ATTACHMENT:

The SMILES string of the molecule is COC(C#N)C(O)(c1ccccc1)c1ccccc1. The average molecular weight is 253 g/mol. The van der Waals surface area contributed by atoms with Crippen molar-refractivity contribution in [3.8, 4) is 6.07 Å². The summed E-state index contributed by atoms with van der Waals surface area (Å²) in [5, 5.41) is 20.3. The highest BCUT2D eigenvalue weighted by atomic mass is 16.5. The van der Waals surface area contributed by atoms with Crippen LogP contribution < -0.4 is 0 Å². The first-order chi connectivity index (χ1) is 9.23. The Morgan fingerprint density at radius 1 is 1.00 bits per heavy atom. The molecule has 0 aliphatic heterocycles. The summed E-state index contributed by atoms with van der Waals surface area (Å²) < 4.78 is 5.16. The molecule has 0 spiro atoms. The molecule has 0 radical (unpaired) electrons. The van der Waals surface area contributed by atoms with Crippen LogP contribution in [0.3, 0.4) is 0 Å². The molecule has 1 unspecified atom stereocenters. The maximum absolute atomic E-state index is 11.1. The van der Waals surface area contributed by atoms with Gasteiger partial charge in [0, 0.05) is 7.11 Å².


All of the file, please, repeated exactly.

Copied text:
The SMILES string of the molecule is COC(C#N)C(O)(c1ccccc1)c1ccccc1. The average molecular weight is 253 g/mol. The van der Waals surface area contributed by atoms with Crippen molar-refractivity contribution in [3.8, 4) is 6.07 Å². The summed E-state index contributed by atoms with van der Waals surface area (Å²) in [5, 5.41) is 20.3. The highest BCUT2D eigenvalue weighted by atomic mass is 16.5. The van der Waals surface area contributed by atoms with Crippen LogP contribution < -0.4 is 0 Å². The first-order chi connectivity index (χ1) is 9.23. The Morgan fingerprint density at radius 1 is 1.00 bits per heavy atom. The molecule has 0 aliphatic heterocycles. The summed E-state index contributed by atoms with van der Waals surface area (Å²) < 4.78 is 5.16. The molecule has 0 spiro atoms. The molecule has 0 radical (unpaired) electrons. The van der Waals surface area contributed by atoms with Crippen LogP contribution in [0.3, 0.4) is 0 Å². The molecule has 1 unspecified atom stereocenters. The maximum absolute atomic E-state index is 11.1. The van der Waals surface area contributed by atoms with Gasteiger partial charge in [0, 0.05) is 7.11 Å².